A game as playful media and complex system can’t be drafted as a whole beforehand, but has to be grown into its (final?) form through iterations, morphing from version to version, finding its own shape step by step or just evolving forever.

Dissecting and examining the development process of games is key for understanding and mastering not just game design and development, but the increasingly digital world we are in per se. Game Design as Gardening is the academic extension of Devolution, exploring similar topics as the exhibition from a different point of view.

Experts from academy, science and research and game development will discuss the growing process of digital games and what that means for digital media.

Game Design as Gardening is a cooperation between Devolution and Clash of Realities and a part of Devolution #5.

Thursday, 11.04.2019 – 11:00 – 14:30

The summit will be moderated by Su-Jin Song.

11:00 – 11:05


A short welcoming by Prof. Björn Bartholdy, Prof. Csongor Baranyai, and Prof. Gundolf S. Freyermuth.

11:05 – 11:45

Eric Zimmerman: 100 Versions of Losswords

Many game developers talk about iteration during the “gardening” of development, but in the heat and pressure of releasing a game, we often don’t get to practice it as much as we would like. This session takes a painfully detailed look at the iteration of a single game: the mobile title Losswords. Through dozens of screenshots, mock-ups, and wireframe schematics, this session will trace the development of the game from fundamental changes through the minutiae of detailed refinement. From the core play mechanic to the narrative world to the interface details, developing Losswords meant wandering through a desert of possibilities, not always knowing how to proceed or whether we would make it out of the “garden” alive. Join us for hard lessons learned, both good and bad.

11:45 – 12:15

Hartmut Koenitz: Learning From Biology –
Game (System) Design as “gardening”

Games are (digital) systems, in which the elements influence each other and there is a feedback loop between game and player. There are clear parallels to biology as the origins of system theory and an overall systemic understanding of nature. Gardening means to create an ecosystem, in which plants influence each other and where we need to take the environment into account – the climate, seasons, soil, available space etc. Game design as gardening means to learn from this biological counterpart: planning for growth, patient and steady attention, weeding out of unintended effects.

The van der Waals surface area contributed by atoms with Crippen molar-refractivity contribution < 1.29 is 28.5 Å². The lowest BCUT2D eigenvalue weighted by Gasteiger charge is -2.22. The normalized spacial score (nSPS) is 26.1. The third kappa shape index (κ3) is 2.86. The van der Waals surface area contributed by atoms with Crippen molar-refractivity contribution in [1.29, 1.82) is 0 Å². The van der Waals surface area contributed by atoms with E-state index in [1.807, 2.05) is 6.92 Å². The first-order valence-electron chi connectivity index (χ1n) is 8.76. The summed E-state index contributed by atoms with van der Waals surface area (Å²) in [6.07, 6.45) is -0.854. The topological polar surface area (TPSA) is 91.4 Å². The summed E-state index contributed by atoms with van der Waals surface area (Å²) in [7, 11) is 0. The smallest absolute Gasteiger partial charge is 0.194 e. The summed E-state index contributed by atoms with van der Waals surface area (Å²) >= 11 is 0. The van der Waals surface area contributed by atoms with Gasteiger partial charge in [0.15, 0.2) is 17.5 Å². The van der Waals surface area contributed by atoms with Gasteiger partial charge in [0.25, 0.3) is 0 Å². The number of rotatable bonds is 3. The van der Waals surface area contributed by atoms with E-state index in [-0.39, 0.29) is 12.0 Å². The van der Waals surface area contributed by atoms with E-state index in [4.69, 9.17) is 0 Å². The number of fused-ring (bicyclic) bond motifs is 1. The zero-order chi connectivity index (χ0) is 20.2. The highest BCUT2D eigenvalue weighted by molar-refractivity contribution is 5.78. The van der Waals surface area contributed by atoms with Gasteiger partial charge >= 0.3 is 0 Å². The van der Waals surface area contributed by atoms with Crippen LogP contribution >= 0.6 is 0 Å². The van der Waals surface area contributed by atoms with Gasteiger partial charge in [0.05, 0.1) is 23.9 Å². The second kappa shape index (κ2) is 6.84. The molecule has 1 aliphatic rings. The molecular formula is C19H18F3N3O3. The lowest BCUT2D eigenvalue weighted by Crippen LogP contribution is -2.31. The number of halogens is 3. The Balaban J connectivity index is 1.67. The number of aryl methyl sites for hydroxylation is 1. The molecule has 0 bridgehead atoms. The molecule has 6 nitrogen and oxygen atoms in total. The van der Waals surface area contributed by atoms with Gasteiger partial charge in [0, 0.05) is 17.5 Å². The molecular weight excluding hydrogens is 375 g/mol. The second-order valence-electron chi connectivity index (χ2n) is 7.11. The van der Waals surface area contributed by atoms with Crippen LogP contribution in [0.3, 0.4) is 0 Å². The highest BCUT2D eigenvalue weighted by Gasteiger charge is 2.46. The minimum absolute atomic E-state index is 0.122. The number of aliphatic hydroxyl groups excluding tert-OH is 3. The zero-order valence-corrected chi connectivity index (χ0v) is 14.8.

12:15 – 12:45

Sabine Harrer: Plantations of Play – Colonial Botany in Videogames

Plantations of Play looks at game development through the lens of colonial botany. Where does our obsession with open colonizable worlds and the fear of a wild and untamed “Indiepocalypse” come from? One possibility: Our tools of game gardening have deep roots in Europe’s bigoted history. Time to unpack some trends and decolonise game gardening.


13:00 – 13:30

Robert Yang: We Must Cultivate Our Garden

Let’s assume we’re all very important, and fifty years from now, scholars will want to study our work and process. Let’s also assume we will still be alive in fifty years too… what materials will we give them, what would help them study our process and this era of game development? In this short lecture, I will talk a little bit about games and research, research as creation, archiving your development process, and why we must begin cultivating this “garden” for future generations to enjoy.

13:30 – 14:30

Game Development as Gardening

An in-depth interview with Adriaan de Jongh, Gabe Cuzzillo and Thomas van den Berg about the development processes of their games. How to grow a game?

How did the game change during its development? Why? Which features were added? Which were taken away? When? What were the interesting design challenges? What was the original vision of the game? How did the idea emerge? How did certain features evolved into their final version?

Hosted by Csongor Baranyai.

Adriaan is a game designer best known for the indie game hit Hidden Folks, a hand-drawn interactive searching game, and for experimental games like Bounden and Fingle, which move people out of the normal space of videogames by challenging players to dance, hold hands, and share physical interactions. He also has an awkward signature dance which he’ll perform with every opportunity presented.

Björn Bartholdy studied communication design (diploma) at the Merz Akademie in Stuttgart and media design (diploma) at the Academy of Media Arts in Cologne. He also worked as a freelance designer for Bayerischer Rundfunk, RTL, VOX and VIVA. Since 2003 he has been responsible for the department of audiovisual media at the KISD, Köln International School of Design (TH Koeln) and since 2006 he has been course convener of the Bachelor in European Design. Björn Bartholdy is a long-standing member of the “Eyes and Ears of Europe”, the European association for design, promotion and marketing of audiovisual media. He has published three books: SHOWREEL.01 and .02 on audiovisual design and has also written “Broadcast Design”, an account of current TV design. He has also contributed various articles to the Design Dictionary (Birkhäuser) Magazines and other Publications. In 2006 he started the initiative to found the Cologne Game Lab, where he starts to teach Media Design as a full time professor summer term 2014. He co-directs the institute together with Prof.n Dr. Gundolf S. Freyermuth.